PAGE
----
Author Archives: exploringea

Another year is nearly over plus a Xmas 2016 giveaway

As we approach the end of this year I reflect on what has been a varied and somewhat busy time for me (us!).

As far as exploring EA, I haven’t been able to do as much as I would have hoped this year, and there haven’t been many post.  However, the list of experiments continues to grow rather than reduce and I continue to enjoy using EA and still find new stuff – so that’s all good.

Commercially our main product focus has been with eaForms, however we recognise that the world continues to change and a “fat client” is not always the best solution, especially when trying to expand access to a wider audience.   Over the years I have received several queries regarding a web interfaces to EA and this year was no different with questions such as – “does eaForms provide a web interface?”   The simple answer is no – it is a traditional EA addin.  But the need to provide access in different ways and possibly to a wider audience is clear.

Last year (2015), we experimented with a small standalone windows client for EA using eaForms.   As illustrated in the screenshot below, a simple project browser tree with tab(s) to present the relevant eaForm were provided.  The user could view/edit element/package information and using buttons in the toolbar add or delete  items.

Screenshot from eaForms eaClient application

Screenshot from eaForms eaClient application

At the same time as developing this windows client I did an initial design for a web based version but didn’t progress.  So with the growing interest in web interfaces I thought it was about time I’d verified my idea with a working demo.

The basis of my design is to use the same concepts of eaForms where:

  1. A request is made, for example by selecting an item in a project browser
  2. The required item element/connector information is retrieved
  3. The item information is presented as defined by the eaForm, including running scripts and providing relevant action buttons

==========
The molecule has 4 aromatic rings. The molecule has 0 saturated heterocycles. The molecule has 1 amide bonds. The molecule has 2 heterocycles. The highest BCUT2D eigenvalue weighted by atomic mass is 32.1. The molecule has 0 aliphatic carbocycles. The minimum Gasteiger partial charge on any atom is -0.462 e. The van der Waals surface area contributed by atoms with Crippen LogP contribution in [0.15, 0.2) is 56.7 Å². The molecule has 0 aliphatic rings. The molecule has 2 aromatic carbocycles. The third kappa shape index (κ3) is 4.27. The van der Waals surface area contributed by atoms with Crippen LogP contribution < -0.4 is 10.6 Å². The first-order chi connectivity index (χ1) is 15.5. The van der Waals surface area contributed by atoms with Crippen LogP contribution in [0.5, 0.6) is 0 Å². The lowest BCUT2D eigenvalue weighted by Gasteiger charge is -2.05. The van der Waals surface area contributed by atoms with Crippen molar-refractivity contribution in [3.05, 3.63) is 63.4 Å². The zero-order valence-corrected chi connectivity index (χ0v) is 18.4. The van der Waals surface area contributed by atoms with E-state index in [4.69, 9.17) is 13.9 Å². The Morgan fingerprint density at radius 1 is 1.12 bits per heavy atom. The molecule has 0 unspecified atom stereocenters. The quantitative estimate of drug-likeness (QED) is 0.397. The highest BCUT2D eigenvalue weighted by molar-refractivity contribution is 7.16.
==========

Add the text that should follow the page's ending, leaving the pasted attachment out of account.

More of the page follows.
For my experiment I took some short cuts and didn’t code everything myself but used an open source library to provide the test project browser.  As a result I used a standard web server to host this library and our launch page; all the other code is within the web service.

The main components in the design are:

  1. Request handler which receives requests on a specific port from the web client, does request validation sending valid requests to the relevant sub-service for futher processing, handles response returning results to the appropriate caller
  2. Model information provider – used to query the EA datasource and provide the information needed to populate the project browse.
  3. Form generator – used to access the element information and generate the web page.  And handle any events e.g. updating the EA datasource.

All the code and form definitions are stored on the server, with design option to accommodate different eaForm definition sets for different users/roles so that the information that work with is relevant to their task.

One positive aspect of this design is that the information passed to the client is restricted to the information defined by the eaForm.

Now I will admit I’m not a web developer (ours is too busy doing real work, so I had a go which is part of the fun!).  And I haven’t finished writing all the control presentation code for the forms (no lists yet), but as a taster below is a screen shot of an eaForm in a web browser.  Selecting an item in the project browser on the left and the relevant form is generated and presented in the window on the right.  The form definitions were created within the eaForms addin and are used without modifications (what we expect) – below we are using one of our example class forms

 

screenshot of example form with eaForms webclient

screenshot of example form with eaForms webclient

So my experiment a success demonstrating that it was fairly straightforward to produce a simple web interface to EA, but as always a product is a completely different task.

In this experiment I discovered so much and was amazed about what can now be down within the web browser environment – so more experiments when time permits.   In particular, it made me aware that producing a fully flexible graphical interface to support the presentation/generation of EA diagrams, and in our case eaForms definitions, is feasible.  Perhaps Sparx have something just around the corner???

There are EA aware web-based products around, usually tailored to a specific target market,  so accessing information on anything from a phone upwards is possible.  So this and the queries I received are all testament to the need to access information within EA anywhere anytime.

Not sure if we will do anything – to start with I’ll probably just tinker and see what happens.  Perhaps we could make this web code open source, although it will probably a bit of a tidy up, so won’t happen quickly!

XMAS 2016 giveaway